Wednesday, October 31, 2018

Book-A-Day 2018 #304: The Finder Library, Vol. 1 by Carla Speed McNeil

Now, I know that I tend to focus on the negative, even when the positive is much larger and objectively more interesting. I usually blame that on "editor brain" -- when you spend years pulling apart stories for a living, it forms a habit that you just can't break.

So let me say up front that Finder is pretty damn awesome, a smart series of graphic novels with real character depth, a quirky and involving world, tricky plots, and sharp people-oriented art. But it's got some elements in its SFnal setup that people like me obsess about and complain about more than they deserve.

I'll try to keep those quibbles minor, since they are minor. This is a great world that basically hangs together; it just has a central flaw that's very common, very understandable, and yet often very annoying (to people like me who can't just let it go).

Finder is supposedly set a few thousand years in the future, on an Earth hugely depopulated, devoid of any obvious larger governments than pseudo-zaibatsu "clans," with people either living crammed into domed cities or roaming the outside wastes as nomads very much modeled on the American Indian in ways that are deeply unlikely. It's not clear if massive numbers of people left the planet in the meantime, if there was at least one apocalypse to kill billions, or if population just dwindled for a long time. (The current society seems to above replacement rate, and so growing, but maybe only slowly.) And popular culture is, as far as we see, primarily devoted to digging up ephemera of the 20th century.

So, yes, to tick off the obvious SF-geek issues: that feels like much too far in the future for the focus on modern pop-culture; there's no clear path from here to get to this world; there doesn't seem to be any infrastructure to feed those people, let alone provide them with industrial goods; and the lack of any structure to society outside/above/between the clans seems unlikely at best -- how do clans resolve conflicts, living together in their tight little cities?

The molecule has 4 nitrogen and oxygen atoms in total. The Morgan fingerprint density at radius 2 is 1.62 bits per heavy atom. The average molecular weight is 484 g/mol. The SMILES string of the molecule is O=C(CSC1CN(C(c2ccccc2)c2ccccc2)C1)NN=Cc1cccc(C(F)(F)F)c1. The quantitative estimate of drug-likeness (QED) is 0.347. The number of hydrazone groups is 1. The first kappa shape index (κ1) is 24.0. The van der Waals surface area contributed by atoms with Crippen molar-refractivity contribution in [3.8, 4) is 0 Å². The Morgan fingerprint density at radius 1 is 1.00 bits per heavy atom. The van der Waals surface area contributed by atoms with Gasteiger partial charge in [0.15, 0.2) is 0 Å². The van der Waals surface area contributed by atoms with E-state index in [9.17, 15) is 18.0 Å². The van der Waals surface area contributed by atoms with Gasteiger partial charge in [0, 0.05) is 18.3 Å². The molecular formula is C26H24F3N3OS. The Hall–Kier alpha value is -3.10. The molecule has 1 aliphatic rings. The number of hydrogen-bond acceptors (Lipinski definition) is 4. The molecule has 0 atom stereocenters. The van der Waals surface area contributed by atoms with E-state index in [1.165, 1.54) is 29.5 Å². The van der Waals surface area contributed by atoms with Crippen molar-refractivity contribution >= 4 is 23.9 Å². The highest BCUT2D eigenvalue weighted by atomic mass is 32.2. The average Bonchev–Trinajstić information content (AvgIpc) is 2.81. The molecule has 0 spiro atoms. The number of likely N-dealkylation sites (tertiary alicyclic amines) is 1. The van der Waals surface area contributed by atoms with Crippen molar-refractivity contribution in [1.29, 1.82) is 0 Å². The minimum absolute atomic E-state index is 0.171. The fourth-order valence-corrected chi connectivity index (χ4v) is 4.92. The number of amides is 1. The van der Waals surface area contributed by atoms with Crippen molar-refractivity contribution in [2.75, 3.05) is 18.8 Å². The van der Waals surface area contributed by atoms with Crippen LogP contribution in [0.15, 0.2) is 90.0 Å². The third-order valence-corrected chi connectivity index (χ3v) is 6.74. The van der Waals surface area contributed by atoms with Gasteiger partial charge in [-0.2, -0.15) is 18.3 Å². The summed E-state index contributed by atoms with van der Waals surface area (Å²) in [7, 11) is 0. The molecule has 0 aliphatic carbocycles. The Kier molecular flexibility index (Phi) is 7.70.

Let me stipulate all that: those are issues with the world-building, and maybe creator Carla Speed McNeil tackles them eventually. In the first three storylines of Finder, collected as the 2011 omnibus The Finder Library, Vol. 1, though, she doesn't. This book has what was the first 22 issues of Finder the print comic -- sometime later it turned into a webcomic -- originally published between 1996 and 2001 and then collected into the first four trade paperbacks. (Sin-Eater, the first storyline, took up two books.)

Sin-Eater introduces the world through Jaeger, a roguish "finder" from one of the many tribal  "Ascian" cultures that live nomadic lives in the Empty Lands between those domed cities. He has a lot of strangeness of his own, for a 20th century reader, but he's an outsider in the city of Anvard, so he's our viewpoint for the strangeness there.

Jaeger is the on-and-off lover of Emma Lockhart Grosvenor, a married woman in Anvard. That is to say: she lets him live with her when he's in town, but he's only in town randomly, at long intervals, and utterly without notice. McNeil does not show Jaeger having similar arrangements in other cities -- and I think she finds him more appealing than I do -- but I see no reason why a man like him wouldn't have a semi-regular fuck-buddy in all of the places he wanders through.